Yes, Empress Saint Theodōra did begin her life as a ‘woman of ill repute’. A Cypriot by descent if not by birthplace, she was born to the very lowest class of Byzantine society. Both of her parents were ‘entertainers’; her mother, like her, made a living by her body. Her father having died when she was four, she entered the brothel as one of the few avenues open to her to support herself. When she was sixteen she entered the company of a Syrian-Greek official named Hekēbolos who had been appointed as governor of Libya; she stayed with him for four years, but left him on account of his neglectful and abusive behaviour to her. Travelling back to Constantinople, she made the acquaintance of Pope Timothy III of Alexandria, who apparently left a deep religious impression on her and steered her toward a more pious life.

It is here that the historical accounts tend to diverge. Prokopios, a hostile and rather unreliable historiographer, asserts that her conversion experience was fake, and that she met the Emperor Justinian while continuing as an actress and prostitute, after a performance of the parody Leda and the Swan. John of Ephesos, on the other hand, relates that she took up a job in the capital as a manual labourer, a wool-spinner, who caught the attention of the Emperor. In any event, Justinian was not able to marry her due to the class restrictions then in place; only when his uncle repealed the law was Justinian able to marry Theodōra. By that time, Theodōra already had an illegitimate daughter, whose father was likely Saint Justinian.

Saint Justinian and Saint Theodōra were an odd case at the time, having married for affection rather than for political reasons. At the same time, though, Saint Theodōra was quite politically-active. She broke with Roman convention by offering advice to the Emperor directly, and in so doing saved Emperor Saint Justinian’s throne, his life, and possibly the empire itself during the Nika riots. At the time, Saint Justinian and his closest advisers were preparing to flee the city, which was then under siege by the rioters. In her own words:
My lords, the present occasion is too serious to allow me to follow the convention that a woman should not speak in a man’s council. Those whose interests are threatened by extreme danger should think only of the wisest course of action, not of conventions. In my opinion, flight is not the right course, even if it should bring us to safety. It is impossible for a person, having been born into this world, not to die; but for one who has reigned it is intolerable to be a fugitive. May I never be deprived of this purple robe, and may I never see the day when those who meet me do not call me empress. If you wish to save yourself, my lord, there is no difficulty. We are rich; over there is the sea, and yonder are the ships. Yet reflect for a moment whether, when you have once escaped to a place of security, you would not gladly exchange such safety for death. As for me, I agree with the adage that the royal purple is the noblest shroud.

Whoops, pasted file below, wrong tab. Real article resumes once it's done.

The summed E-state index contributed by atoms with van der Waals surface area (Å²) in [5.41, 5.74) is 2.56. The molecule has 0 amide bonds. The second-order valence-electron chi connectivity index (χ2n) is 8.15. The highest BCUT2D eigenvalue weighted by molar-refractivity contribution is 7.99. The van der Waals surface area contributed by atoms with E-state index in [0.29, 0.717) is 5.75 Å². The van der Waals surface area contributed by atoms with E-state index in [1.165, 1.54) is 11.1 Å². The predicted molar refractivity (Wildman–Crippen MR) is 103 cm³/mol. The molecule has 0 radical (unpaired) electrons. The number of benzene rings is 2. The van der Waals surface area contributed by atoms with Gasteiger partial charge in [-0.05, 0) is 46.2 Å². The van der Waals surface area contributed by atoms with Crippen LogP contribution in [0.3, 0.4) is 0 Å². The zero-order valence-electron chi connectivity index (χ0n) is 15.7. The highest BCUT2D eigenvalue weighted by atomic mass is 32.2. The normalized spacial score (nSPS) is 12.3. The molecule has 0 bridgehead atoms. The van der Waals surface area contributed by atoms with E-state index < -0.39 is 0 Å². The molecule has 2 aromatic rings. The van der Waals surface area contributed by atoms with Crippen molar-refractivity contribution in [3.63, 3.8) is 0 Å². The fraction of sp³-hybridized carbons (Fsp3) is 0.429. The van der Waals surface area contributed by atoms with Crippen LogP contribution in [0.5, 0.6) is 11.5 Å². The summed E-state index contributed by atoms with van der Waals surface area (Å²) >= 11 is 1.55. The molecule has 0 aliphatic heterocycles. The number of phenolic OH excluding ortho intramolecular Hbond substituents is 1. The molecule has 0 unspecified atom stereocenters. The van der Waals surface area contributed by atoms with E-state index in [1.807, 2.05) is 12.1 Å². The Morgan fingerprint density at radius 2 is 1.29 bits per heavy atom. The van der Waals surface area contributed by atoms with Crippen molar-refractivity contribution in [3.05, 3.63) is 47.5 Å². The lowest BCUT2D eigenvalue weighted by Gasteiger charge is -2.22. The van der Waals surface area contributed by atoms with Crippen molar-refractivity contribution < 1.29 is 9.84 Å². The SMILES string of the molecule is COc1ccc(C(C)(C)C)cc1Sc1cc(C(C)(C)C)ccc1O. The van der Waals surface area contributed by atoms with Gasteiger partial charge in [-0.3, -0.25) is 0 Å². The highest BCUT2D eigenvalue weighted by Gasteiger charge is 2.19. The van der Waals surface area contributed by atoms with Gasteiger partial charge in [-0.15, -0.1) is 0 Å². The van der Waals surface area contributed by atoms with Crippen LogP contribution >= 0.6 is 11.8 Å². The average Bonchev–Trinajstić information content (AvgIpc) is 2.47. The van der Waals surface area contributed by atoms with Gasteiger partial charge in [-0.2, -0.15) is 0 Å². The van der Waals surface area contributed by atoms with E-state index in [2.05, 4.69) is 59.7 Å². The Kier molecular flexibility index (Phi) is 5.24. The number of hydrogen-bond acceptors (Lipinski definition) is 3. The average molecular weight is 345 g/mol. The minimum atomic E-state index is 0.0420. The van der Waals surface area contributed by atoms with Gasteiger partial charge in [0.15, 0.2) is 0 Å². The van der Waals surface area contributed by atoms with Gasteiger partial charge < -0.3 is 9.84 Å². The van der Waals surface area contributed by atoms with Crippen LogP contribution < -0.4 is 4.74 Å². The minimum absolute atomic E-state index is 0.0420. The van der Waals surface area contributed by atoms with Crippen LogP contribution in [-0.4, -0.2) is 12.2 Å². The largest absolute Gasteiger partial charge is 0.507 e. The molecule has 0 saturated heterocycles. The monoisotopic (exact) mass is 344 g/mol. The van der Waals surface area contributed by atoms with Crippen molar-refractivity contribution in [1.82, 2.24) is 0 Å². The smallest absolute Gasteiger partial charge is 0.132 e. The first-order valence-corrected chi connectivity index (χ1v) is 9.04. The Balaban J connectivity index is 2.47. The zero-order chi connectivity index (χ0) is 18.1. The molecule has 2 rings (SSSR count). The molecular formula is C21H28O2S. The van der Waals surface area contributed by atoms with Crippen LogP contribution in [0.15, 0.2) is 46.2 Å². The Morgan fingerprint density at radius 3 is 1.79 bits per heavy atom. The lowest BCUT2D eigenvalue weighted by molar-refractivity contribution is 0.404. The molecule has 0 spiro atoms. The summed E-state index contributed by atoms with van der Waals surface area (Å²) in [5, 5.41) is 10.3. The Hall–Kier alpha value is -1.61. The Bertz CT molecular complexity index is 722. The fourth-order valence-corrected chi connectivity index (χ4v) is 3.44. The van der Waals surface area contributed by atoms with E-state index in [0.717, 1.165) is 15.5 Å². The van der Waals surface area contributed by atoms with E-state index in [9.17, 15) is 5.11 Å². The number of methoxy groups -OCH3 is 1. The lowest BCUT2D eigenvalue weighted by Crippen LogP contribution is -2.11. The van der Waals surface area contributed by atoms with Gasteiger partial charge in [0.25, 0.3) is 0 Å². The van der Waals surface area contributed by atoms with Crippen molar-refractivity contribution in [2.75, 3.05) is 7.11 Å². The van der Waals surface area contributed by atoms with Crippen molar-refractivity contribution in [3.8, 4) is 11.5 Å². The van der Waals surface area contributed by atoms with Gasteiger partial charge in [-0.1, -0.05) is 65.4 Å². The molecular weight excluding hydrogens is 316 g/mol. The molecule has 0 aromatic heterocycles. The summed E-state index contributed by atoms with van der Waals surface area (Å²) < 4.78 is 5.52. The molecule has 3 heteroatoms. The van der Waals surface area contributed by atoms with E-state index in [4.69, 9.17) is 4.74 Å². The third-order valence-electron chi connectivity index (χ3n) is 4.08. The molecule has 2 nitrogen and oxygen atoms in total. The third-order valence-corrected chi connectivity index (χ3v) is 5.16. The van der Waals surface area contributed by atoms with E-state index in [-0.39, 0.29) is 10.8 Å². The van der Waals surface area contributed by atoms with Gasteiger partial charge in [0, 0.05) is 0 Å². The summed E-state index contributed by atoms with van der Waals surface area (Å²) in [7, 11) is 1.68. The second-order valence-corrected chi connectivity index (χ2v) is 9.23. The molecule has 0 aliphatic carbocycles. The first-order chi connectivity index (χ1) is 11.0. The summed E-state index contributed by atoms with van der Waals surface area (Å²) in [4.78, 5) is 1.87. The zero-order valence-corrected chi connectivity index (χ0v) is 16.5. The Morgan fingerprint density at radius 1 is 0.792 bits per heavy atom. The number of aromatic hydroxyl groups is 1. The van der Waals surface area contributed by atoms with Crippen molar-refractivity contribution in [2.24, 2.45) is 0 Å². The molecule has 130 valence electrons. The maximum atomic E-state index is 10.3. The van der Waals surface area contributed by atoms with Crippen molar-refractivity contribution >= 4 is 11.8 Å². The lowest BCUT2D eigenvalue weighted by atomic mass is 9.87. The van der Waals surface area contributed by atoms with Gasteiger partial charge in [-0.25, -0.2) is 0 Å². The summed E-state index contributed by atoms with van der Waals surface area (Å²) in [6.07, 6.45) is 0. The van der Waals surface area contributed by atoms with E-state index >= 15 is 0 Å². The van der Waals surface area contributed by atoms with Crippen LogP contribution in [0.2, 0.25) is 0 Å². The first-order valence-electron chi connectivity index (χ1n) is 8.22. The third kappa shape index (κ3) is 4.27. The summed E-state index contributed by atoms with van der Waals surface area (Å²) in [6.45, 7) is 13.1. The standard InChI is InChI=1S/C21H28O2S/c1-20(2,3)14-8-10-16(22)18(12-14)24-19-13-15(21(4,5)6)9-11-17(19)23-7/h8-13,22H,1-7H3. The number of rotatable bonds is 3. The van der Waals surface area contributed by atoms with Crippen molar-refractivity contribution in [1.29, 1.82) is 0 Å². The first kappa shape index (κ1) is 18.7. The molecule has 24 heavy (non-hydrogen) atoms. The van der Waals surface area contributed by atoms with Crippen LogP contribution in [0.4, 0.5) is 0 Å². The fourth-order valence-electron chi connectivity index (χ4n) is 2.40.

Thereupon Saint Justinian broke up the riots – bloodily, according to Prokopios – and restored his hold on power. In the wake of that event, Justinian and Theodōra began to rebuild the royal city. They established vital infrastructure and public works (aqueducts, roads, bridges), built twenty-five churches (including the great Agia Sophia!), and spent a great deal on social welfare also, particularly public hospitals. Saint Theodōra, remembering perhaps her unfortunate youth and her ill-treatment at the hands of Hekebolos, was also an advocate against prostitution and in favour of women’s rights – including lower-class women’s right to work and feed themselves without having to marry or enter a brothel. She established a convent named Metanoia (or Holy Repentance), which catered specifically to ex-brothel girls and street prostitutes, giving them shelter, a space for reflection and the possibility – an all-too-attractive possibility at the time for many such women – of becoming a nun. As the folks at In Communion put it:
She made it legal to marry across class lines, gave women inheritance rights, gave women custody rights in the case of divorce, increased the penalty for rape, and outlawed the practice of infanticide whereby the father would decide whether a newborn would live and which often was committed against baby girls. She also opened many convents and saved many women from prostitution. Convents gave women of the time a way to support themselves without having to marry.